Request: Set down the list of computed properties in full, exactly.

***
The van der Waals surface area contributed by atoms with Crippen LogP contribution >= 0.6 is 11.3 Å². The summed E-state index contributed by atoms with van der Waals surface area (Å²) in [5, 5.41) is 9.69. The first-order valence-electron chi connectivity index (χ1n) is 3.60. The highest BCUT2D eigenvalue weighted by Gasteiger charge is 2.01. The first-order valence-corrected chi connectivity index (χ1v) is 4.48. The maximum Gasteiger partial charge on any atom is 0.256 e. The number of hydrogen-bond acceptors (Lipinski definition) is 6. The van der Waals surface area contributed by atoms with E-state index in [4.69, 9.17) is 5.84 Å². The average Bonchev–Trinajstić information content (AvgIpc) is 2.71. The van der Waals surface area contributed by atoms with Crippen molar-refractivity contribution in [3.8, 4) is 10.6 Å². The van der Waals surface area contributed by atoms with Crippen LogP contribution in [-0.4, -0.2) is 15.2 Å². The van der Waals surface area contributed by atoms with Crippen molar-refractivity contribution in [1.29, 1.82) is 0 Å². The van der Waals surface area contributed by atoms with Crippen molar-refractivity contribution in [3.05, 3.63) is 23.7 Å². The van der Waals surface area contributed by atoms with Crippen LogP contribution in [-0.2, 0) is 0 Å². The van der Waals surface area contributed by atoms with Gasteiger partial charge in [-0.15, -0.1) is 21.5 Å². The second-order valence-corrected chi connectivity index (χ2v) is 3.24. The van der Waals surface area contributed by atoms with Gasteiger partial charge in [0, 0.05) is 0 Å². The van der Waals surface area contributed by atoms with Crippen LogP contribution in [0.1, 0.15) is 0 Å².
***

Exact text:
The van der Waals surface area contributed by atoms with Crippen LogP contribution >= 0.6 is 11.3 Å². The summed E-state index contributed by atoms with van der Waals surface area (Å²) in [5, 5.41) is 9.69. The first-order valence-electron chi connectivity index (χ1n) is 3.60. The highest BCUT2D eigenvalue weighted by Gasteiger charge is 2.01. The first-order valence-corrected chi connectivity index (χ1v) is 4.48. The maximum Gasteiger partial charge on any atom is 0.256 e. The number of hydrogen-bond acceptors (Lipinski definition) is 6. The van der Waals surface area contributed by atoms with E-state index in [4.69, 9.17) is 5.84 Å². The average Bonchev–Trinajstić information content (AvgIpc) is 2.71. The van der Waals surface area contributed by atoms with Crippen molar-refractivity contribution in [3.8, 4) is 10.6 Å². The van der Waals surface area contributed by atoms with Crippen LogP contribution in [-0.4, -0.2) is 15.2 Å². The van der Waals surface area contributed by atoms with Crippen molar-refractivity contribution in [1.29, 1.82) is 0 Å². The van der Waals surface area contributed by atoms with Crippen molar-refractivity contribution in [3.05, 3.63) is 23.7 Å². The van der Waals surface area contributed by atoms with Crippen LogP contribution in [-0.2, 0) is 0 Å². The van der Waals surface area contributed by atoms with Gasteiger partial charge in [-0.15, -0.1) is 21.5 Å². The second-order valence-corrected chi connectivity index (χ2v) is 3.24. The van der Waals surface area contributed by atoms with Gasteiger partial charge in [0, 0.05) is 0 Å². The van der Waals surface area contributed by atoms with Crippen LogP contribution in [0.1, 0.15) is 0 Å².